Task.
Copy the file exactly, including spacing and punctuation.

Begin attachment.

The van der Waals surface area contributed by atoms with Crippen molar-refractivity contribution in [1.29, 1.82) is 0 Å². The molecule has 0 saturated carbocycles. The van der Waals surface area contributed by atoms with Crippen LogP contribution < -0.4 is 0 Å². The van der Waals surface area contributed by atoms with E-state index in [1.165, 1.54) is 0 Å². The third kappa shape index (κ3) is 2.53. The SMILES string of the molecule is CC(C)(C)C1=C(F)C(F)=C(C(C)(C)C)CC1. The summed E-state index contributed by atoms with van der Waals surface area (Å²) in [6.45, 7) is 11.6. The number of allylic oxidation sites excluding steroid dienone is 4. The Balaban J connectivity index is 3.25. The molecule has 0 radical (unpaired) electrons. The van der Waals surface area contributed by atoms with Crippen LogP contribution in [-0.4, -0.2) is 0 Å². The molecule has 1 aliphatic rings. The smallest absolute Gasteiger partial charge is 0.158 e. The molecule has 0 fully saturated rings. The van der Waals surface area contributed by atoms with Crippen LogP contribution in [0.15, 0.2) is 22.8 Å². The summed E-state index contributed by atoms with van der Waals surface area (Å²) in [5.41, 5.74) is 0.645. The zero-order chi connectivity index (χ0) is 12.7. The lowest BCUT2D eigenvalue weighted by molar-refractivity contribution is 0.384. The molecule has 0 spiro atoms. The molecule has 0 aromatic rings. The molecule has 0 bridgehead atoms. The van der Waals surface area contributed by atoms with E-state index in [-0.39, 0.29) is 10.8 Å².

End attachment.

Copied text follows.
The van der Waals surface area contributed by atoms with Crippen molar-refractivity contribution in [1.29, 1.82) is 0 Å². The molecule has 0 saturated carbocycles. The van der Waals surface area contributed by atoms with Crippen LogP contribution < -0.4 is 0 Å². The van der Waals surface area contributed by atoms with E-state index in [1.165, 1.54) is 0 Å². The third kappa shape index (κ3) is 2.53. The SMILES string of the molecule is CC(C)(C)C1=C(F)C(F)=C(C(C)(C)C)CC1. The summed E-state index contributed by atoms with van der Waals surface area (Å²) in [6.45, 7) is 11.6. The number of allylic oxidation sites excluding steroid dienone is 4. The Balaban J connectivity index is 3.25. The molecule has 0 radical (unpaired) electrons. The van der Waals surface area contributed by atoms with Crippen LogP contribution in [-0.4, -0.2) is 0 Å². The molecule has 1 aliphatic rings. The smallest absolute Gasteiger partial charge is 0.158 e. The molecule has 0 fully saturated rings. The van der Waals surface area contributed by atoms with Crippen LogP contribution in [0.15, 0.2) is 22.8 Å². The summed E-state index contributed by atoms with van der Waals surface area (Å²) in [5.41, 5.74) is 0.645. The zero-order chi connectivity index (χ0) is 12.7. The lowest BCUT2D eigenvalue weighted by molar-refractivity contribution is 0.384. The molecule has 0 spiro atoms. The molecule has 0 aromatic rings. The molecule has 0 bridgehead atoms. The van der Waals surface area contributed by atoms with E-state index in [-0.39, 0.29) is 10.8 Å².